Pieces of chicken breast and slivers of poblano peppers in a hot red mole that had chocolate notes and maybe some ground peanuts. The chicken breast wasn’t a good idea and lacked character. With dark meat bone-on chicken this would have been a lot better. For dinner it comes with a chicken leg. I’d skip anything with white chicken breast.

Refried beans – Very good. Whole black beans that are not too soupy. There is a little hot poblano kick and a drizzle of crema on top.

Rice – OK. Doesn’t make me a fan of Spanish rice but a little better than most with a more pronounced tomato flavor

The horchata looked lovely and frothy and I wished I ordered some.

I would be more enthusiastic if my order had not been wrong. They forgot the corn tortillas. The pinto beans I requested on one order didn’t happen. Unless, mole rojo means green, the corunda had the wrong sauce on it. This last really annoys me because I was in the mood for mole, so it was a big mistake to me. There was a shift change and people weren’t paying attention though I was the only customer in there.

Also they removed the avacado salsa and salsa cabara from the salsa bar in the time it took me to place my order.

While there are adjustments to local tastes, it has an interesting enough menu that will bring me back. In another post linked below, TopoTail nailed this place, IMO ...

" I'd call it a cut above "typical Mexican fare." The Chiles Rellenos, for instance, are not the greasy, deep-freid version one usually finds here, but grilled and not breaded. My wife is always looking for Rellenos like those we had in Oaxaca, and if these weren't on that level, they were way better than what one usually gets in an American Mexican joint."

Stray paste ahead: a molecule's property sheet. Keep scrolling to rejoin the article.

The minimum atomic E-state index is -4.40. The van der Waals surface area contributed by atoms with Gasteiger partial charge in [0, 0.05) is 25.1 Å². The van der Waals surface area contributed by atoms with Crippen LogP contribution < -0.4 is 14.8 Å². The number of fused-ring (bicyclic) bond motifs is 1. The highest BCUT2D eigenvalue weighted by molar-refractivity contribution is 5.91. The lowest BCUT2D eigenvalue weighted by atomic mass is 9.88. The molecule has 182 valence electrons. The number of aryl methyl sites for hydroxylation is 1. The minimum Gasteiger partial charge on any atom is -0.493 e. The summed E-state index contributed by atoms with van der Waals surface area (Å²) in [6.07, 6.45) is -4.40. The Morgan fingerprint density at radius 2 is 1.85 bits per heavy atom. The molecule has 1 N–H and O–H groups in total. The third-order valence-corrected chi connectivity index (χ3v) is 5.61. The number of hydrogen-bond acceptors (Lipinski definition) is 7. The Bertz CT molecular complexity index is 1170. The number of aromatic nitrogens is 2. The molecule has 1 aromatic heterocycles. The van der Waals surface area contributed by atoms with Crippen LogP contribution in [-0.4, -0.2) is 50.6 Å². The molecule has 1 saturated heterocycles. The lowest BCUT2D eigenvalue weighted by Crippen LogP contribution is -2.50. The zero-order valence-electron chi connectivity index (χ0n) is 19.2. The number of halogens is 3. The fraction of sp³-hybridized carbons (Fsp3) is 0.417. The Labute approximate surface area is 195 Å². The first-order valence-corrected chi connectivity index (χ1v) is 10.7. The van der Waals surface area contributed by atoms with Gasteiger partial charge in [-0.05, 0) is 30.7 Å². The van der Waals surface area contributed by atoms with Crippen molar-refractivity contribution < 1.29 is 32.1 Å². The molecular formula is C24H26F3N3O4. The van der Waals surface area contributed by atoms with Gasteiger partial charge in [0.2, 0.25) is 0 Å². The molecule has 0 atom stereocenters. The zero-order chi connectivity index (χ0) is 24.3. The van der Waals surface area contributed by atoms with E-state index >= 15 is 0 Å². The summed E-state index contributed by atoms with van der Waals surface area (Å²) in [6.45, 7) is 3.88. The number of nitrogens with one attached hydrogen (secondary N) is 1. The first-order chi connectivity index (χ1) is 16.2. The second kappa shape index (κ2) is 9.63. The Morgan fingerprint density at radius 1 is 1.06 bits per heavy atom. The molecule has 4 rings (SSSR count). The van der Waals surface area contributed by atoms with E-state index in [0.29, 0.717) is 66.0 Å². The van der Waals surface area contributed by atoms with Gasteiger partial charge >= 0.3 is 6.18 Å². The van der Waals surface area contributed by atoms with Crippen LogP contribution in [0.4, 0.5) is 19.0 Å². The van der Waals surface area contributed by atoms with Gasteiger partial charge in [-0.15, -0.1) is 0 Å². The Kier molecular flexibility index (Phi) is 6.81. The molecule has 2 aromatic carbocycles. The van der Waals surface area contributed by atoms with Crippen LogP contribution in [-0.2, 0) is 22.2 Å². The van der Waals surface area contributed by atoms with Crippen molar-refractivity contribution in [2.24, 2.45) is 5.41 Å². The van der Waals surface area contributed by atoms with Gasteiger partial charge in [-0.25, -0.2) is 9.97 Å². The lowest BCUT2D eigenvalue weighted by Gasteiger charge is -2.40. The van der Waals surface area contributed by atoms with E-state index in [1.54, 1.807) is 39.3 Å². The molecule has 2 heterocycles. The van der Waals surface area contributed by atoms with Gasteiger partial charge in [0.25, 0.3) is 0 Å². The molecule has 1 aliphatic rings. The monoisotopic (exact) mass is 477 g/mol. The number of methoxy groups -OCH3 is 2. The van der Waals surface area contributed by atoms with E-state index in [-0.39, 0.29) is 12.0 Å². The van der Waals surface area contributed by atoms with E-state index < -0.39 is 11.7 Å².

Location and full menus on website:
http://www.cocinapoblana.com/cocina_p...

Previous Chowhound posts:
http://www.chowhound.com/topics/41903
http://www.chowhound.com/topics/show/...
http://www.chowhound.com/topics/show/...
http://www.chowhound.com/topics/show/...

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  1. The menu on the Web describes corundas as "Homemade steamed tamales toped with Braised spare ribs in a green tomatillo and chile de Árbol sauce. Served with rice."

    http://www.cocinapoblana.com/platillo...

    Chiles rellenos that are breaded and fried isn't an American thing, that's exactly how they do them in Jalisco. Like any fried item, it takes a skilled cook to make them well.

    2 Replies
    1. re: Robert Lauriston

      Yeah, there's a vegetarian version and the cut and paste is from that side of the menu. My understanding is that in the SF location, you choose what you would like sauce/mole-wise on the tamales where the Emeryville menu indicates that red mole is standard.

      From the little I've found it seems that a green tomatillo sauce is more standard.

      I am guessing they are still in the new-restaurant phase. They only recently added the full Emeryville menu to the website. The service while ok, could use some more attention. Walk into the restaurant and there are no menu boards and only a take-out lunch menu no where near the counter.

      This was an impulse dinner, I just happened to be driving down Hollis and there was the lone parking spot at the front door ... the usual sign from the food gods to stop.

      So I hadn't looked at the website recently and assumed the lunch menu was it. I asked about breakfast (only on the weekends) and was given a breakfast menu. Then I decided to ask while I was waiting if there was a dinner menu. There was. What was annoying is that I was there as lunch changed to dinner and would have appreciated knowing that. I would have ordered differently.

      Anyway, thanks for the info on the Chiles rellenos. I've never been much of a fan of this dish and will give this version a try ... after the chiles en nogada.

      1. re: Robert Lauriston

        About the Corundas... half of their heritage is from Jalisco (as mentioned on their site)... so their version seems to be a bordering state revision of the Michoacanian original.

        Chiles Rellenos are souffled & fried all over Mexico & they might have originated in Puebla that way (they speak to me of the type of cooking that was going on during the colonial era convents)... but it is also true, that it is just as easy to find non-souffled fried stuffed Poblanos throughout Puebla & Central/Southern Mexico.